Oh, they’d claim to be water-sealed, but you’d dunk them in the bathroom sink and see a steady stream of bubbles come out of them. You’d put them on a heavier-recoiling magnum and you could see the zero walk all over the place – I even had a scope in the early 80’s, which, when mounted on a “mountain rifle light” ’06, had the reticle obviously come loose inside the scope.

    There were all manner of issues with the less expensive scopes 40+ years ago.

    Leupold commanded a premium because of their no-BS warranty – and quality. Being able to send a Leupold back to the factory and they’d fix it – for nothing other than the shipping cost to send it to them – was a huge reason why so many people who could afford the price chose Leupold as their scope of choice (modulo the specialized scopes like the Unertls). The European scopes were ferociously priced out of the range of most shooters in the US, and they were both rare in the market and difficult to support.

    So for that generation of shooters, yes, iron sights were the KISS option. You knew with a good set of irons that you could diagnose almost any issue with them yourself, in the field. I remember older hunters in the 70’s commenting on guys who had no irons on their hunting rifles as back-ups for their scopes as being “very optimistic” or “very delicate hunters.”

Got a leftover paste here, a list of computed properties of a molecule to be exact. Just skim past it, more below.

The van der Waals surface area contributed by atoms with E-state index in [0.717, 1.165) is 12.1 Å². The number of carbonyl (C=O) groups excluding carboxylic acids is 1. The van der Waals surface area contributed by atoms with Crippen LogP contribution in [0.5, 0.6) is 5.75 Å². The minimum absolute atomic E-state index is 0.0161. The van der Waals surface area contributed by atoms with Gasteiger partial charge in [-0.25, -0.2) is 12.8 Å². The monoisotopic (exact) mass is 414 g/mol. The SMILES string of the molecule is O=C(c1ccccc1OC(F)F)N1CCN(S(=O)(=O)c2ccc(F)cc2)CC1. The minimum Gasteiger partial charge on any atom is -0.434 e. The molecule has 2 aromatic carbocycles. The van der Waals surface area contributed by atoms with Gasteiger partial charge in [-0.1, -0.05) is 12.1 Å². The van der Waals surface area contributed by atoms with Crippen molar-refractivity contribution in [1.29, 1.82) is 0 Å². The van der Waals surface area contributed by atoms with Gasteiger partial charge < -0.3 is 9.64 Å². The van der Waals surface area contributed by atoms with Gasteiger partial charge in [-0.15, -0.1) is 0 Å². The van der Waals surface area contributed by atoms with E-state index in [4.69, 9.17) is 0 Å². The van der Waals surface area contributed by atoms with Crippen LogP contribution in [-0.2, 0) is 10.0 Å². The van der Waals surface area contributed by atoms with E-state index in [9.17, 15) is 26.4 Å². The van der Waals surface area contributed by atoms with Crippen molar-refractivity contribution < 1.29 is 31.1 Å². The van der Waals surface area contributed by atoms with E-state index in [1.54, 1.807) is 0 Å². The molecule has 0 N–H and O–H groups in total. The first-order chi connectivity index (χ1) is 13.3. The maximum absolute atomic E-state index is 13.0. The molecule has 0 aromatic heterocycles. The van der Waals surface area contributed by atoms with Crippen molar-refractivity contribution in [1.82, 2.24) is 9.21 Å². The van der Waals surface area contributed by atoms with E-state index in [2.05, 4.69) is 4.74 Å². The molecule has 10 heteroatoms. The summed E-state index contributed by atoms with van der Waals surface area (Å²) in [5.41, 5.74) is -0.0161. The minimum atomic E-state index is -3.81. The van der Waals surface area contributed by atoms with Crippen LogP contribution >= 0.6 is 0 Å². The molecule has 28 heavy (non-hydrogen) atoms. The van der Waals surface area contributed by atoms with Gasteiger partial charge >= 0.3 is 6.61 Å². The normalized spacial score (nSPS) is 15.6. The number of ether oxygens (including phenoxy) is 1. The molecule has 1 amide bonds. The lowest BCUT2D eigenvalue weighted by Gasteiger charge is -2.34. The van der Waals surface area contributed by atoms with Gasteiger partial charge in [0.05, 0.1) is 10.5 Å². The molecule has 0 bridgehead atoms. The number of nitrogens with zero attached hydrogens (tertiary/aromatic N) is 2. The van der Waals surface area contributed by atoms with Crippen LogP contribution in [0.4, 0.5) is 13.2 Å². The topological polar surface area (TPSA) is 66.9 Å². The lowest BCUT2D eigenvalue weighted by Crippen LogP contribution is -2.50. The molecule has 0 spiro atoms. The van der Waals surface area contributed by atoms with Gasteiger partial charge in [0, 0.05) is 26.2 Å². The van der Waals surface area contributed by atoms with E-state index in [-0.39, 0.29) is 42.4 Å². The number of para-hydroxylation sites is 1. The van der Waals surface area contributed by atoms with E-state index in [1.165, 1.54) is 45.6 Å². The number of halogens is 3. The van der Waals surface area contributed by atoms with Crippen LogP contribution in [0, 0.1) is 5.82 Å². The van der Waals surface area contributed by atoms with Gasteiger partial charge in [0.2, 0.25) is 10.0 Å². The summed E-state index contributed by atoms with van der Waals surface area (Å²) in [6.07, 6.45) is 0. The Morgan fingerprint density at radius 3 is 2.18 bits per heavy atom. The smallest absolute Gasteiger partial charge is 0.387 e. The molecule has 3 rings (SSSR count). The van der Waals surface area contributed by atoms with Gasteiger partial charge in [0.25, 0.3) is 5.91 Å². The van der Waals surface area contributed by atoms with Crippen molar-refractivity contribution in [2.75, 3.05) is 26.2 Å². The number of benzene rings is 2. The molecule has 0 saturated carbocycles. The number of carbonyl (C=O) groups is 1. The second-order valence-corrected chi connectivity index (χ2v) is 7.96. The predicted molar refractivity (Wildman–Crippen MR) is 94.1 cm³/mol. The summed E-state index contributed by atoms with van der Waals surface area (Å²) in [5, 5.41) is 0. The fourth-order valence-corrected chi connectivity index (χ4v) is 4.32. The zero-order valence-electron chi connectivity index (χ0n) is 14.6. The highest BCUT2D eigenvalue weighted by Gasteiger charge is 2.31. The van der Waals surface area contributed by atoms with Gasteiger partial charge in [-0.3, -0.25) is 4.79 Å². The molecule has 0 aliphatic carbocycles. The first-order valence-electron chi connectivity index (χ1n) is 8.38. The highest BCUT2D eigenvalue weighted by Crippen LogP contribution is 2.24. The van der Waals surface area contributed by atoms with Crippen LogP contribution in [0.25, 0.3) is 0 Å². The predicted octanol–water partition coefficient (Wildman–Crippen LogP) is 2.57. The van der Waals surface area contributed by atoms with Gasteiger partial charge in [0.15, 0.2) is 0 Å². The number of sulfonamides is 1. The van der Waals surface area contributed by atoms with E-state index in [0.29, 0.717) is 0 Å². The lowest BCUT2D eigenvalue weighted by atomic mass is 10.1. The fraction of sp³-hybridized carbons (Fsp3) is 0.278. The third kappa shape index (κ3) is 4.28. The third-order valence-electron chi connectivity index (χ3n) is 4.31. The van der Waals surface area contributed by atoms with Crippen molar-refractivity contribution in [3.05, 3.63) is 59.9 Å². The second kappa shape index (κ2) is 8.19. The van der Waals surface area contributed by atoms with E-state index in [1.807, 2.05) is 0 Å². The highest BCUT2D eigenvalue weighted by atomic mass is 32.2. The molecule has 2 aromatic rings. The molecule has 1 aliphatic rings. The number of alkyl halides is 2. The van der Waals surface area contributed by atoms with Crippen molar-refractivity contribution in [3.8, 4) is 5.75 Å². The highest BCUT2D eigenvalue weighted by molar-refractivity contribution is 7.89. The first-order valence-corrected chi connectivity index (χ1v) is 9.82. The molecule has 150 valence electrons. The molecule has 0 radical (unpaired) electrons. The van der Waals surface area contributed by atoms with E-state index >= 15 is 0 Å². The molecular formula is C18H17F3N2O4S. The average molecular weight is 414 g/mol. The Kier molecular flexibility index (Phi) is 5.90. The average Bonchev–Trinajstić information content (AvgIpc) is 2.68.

Now, we have several optics outfits that are making excellent optical sights, and there are optics that are so much more reliable than anything from 40 years ago, it’s as if the new optics have descended from another planet. I’ll give one example: The Trijicon ACOG. I have one. When I look back and think about scopes 40 years ago, the ACOG is like space-age optical hardware. It’s absurdly clear, has an excellent reticle for the application, and is very, very reliable.

    Would I trade off a ACOG for irons? Not likely. The ACOG is so reliable, that I don’t have any irons on the AR that wears the ACOG. Is the ACOG actually simple? Hell yes. Put it on the rifle, use mil-spec ammo, zero at 100 meters and after that, the reticle is so easy to run that “it just works.” That’s simple. Cheap? Hell no. Reliable? Yes. Simple to use? Very much so. Worthy of the appellation KISS? Yes.

    • my earliest scopes were weaver k4s and the like and the old redfield 5 star optics. Leupold set a new level with US optics back then, I still have some leupolds I use all the time from that era

  7. “Everything should be made as simple as possible, but not simpler” is attributed to Einstein. It’s a nice summation of the actual KISS principle, I think.

    And Colin Chapman of Lotus said, “Simplify, then add lightness.” Lotuses are not economy cars: All that added lightness doesn’t come cheap.

    -John M.